A comparison of parental and child assessments of the parent-child interaction and its developmental relevance
Journal/Book: Z Entwicklungspsychol Padago. 1999; 31: Rohnsweg 25, D-37085 Gottingen, Germany. Hogrefe & Huber Publishers. 32-44.
Abstract: Parent-child interactions (i, e., parental help. Cooperation, rejection, restriction and child diplomacy, help-seeking awkwardness) between 5 and 6 year old children and their parents was assessed with the ''Family Interaction Test for Children'' (FIT-C) and a corresponding parental questionnaire (N = 77 families). As indicated in previous studies of older children, there was little correspondence between child and parental assessments of the interaction. Regression analysis was used to predict developmental parameters (child intelligence, achievement orientation and social behavior, which Here assessed together with the FIT-C and one year Inter) by the FIT-C data. Those children who indicated a high degree of parental restriction were rated lower in achievement orientation at the time of the FIT-C investigation and-regarding the mother's restrictiveness-also one year later. These children also attained poorer results in verbal intelligence. The children's assessments of parental help in the FIT-C predicted ratings of sociability one year later. Results generally show that, even at preschool age, children subtly differentiate the features of their own and their parents' interactive behavior and that these perceptions are of a high prognostic value for child development.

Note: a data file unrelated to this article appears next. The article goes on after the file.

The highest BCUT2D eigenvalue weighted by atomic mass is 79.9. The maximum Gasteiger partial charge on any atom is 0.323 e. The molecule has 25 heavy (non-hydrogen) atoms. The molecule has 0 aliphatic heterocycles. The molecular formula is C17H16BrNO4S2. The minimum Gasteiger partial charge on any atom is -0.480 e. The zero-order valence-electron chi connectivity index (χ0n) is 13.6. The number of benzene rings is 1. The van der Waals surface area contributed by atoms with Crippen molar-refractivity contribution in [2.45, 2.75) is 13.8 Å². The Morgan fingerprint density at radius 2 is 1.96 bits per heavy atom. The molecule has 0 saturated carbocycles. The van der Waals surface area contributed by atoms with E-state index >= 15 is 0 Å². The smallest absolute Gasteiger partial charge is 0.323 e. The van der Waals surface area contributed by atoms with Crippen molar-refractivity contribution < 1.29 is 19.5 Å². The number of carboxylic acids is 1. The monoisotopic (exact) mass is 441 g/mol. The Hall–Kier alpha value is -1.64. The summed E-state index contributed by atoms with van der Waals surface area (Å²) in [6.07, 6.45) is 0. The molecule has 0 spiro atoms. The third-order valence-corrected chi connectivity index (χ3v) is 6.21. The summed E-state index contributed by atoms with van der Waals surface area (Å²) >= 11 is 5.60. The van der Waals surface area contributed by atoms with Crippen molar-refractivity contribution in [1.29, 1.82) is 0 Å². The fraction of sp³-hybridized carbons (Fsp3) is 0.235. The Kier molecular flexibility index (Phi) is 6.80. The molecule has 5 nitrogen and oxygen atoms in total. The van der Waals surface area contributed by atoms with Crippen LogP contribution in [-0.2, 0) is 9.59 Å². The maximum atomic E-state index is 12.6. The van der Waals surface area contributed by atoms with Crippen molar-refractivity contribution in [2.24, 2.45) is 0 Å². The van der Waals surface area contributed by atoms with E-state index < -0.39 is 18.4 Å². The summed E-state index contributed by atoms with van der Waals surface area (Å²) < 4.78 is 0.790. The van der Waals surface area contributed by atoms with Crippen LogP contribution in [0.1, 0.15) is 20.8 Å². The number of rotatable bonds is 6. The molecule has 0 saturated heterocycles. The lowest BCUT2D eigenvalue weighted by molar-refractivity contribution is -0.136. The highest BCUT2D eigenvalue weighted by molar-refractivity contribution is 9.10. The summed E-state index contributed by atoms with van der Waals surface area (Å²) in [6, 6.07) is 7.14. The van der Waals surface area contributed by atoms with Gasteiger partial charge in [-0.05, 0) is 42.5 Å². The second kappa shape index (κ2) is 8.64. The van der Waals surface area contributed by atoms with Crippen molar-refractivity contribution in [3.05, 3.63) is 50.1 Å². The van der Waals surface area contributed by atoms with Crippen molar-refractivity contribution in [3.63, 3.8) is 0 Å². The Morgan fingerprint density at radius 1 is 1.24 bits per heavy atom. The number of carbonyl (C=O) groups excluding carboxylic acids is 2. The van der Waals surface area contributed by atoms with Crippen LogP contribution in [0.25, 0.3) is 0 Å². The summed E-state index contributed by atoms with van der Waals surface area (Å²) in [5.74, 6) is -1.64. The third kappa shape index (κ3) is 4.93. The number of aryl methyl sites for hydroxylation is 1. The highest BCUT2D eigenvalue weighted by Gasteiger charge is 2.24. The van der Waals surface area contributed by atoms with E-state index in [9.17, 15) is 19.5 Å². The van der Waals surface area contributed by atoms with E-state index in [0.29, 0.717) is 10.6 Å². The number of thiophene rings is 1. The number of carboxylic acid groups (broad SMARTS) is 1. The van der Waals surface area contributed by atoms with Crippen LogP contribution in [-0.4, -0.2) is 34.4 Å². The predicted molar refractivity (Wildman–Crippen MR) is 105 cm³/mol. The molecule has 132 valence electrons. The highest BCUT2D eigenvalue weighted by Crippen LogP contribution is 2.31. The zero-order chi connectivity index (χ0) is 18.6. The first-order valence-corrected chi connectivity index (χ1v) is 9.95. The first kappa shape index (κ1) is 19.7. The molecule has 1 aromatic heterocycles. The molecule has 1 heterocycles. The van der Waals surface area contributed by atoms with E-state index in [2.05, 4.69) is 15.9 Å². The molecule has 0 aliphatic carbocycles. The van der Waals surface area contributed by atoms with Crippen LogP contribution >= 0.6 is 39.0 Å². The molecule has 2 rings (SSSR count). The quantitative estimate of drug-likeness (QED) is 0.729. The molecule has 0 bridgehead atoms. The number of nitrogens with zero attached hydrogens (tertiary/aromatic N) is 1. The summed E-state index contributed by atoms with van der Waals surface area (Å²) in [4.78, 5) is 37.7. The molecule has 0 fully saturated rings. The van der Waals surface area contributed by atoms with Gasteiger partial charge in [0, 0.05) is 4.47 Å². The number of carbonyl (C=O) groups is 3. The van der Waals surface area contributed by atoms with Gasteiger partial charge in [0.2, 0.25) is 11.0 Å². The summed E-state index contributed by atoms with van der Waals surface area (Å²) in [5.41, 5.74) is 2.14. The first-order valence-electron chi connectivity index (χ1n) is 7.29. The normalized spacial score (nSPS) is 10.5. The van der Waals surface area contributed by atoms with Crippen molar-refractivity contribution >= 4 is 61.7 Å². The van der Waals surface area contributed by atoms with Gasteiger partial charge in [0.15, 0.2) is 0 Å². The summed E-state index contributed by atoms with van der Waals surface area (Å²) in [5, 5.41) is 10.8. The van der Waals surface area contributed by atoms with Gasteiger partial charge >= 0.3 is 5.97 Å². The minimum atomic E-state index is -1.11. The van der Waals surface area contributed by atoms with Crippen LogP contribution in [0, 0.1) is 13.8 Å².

Note: Article Sturzbecher D, Univ Potsdam, Inst Angew Familien Kindheits & Jugendforsch, Burgwall 15, D-16727 Vehlefanz, GERMANY
Keyword(s): parent-child interaction; educational styles and their developmental relevance; family diagnostics